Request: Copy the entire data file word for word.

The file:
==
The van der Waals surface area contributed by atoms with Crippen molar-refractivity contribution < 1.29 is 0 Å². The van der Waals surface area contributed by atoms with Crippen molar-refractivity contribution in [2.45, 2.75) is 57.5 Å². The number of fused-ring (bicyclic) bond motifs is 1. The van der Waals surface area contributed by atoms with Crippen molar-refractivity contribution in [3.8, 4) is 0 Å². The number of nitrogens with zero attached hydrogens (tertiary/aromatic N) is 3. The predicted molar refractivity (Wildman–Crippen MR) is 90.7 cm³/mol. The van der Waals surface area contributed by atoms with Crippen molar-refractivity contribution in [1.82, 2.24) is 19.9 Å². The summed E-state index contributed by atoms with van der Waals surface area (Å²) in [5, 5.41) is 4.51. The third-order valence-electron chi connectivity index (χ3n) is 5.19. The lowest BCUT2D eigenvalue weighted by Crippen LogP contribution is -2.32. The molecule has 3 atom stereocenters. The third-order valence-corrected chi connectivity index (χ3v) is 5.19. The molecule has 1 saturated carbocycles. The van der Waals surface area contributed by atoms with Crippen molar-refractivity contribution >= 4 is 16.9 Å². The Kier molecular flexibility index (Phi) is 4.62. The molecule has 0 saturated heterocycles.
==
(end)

The van der Waals surface area contributed by atoms with Crippen molar-refractivity contribution < 1.29 is 0 Å². The van der Waals surface area contributed by atoms with Crippen molar-refractivity contribution in [2.45, 2.75) is 57.5 Å². The number of fused-ring (bicyclic) bond motifs is 1. The van der Waals surface area contributed by atoms with Crippen molar-refractivity contribution in [3.8, 4) is 0 Å². The number of nitrogens with zero attached hydrogens (tertiary/aromatic N) is 3. The predicted molar refractivity (Wildman–Crippen MR) is 90.7 cm³/mol. The van der Waals surface area contributed by atoms with Crippen molar-refractivity contribution in [1.82, 2.24) is 19.9 Å². The summed E-state index contributed by atoms with van der Waals surface area (Å²) in [5, 5.41) is 4.51. The third-order valence-electron chi connectivity index (χ3n) is 5.19. The lowest BCUT2D eigenvalue weighted by Crippen LogP contribution is -2.32. The molecule has 3 atom stereocenters. The third-order valence-corrected chi connectivity index (χ3v) is 5.19. The molecule has 1 saturated carbocycles. The van der Waals surface area contributed by atoms with Crippen molar-refractivity contribution >= 4 is 16.9 Å². The Kier molecular flexibility index (Phi) is 4.62. The molecule has 0 saturated heterocycles.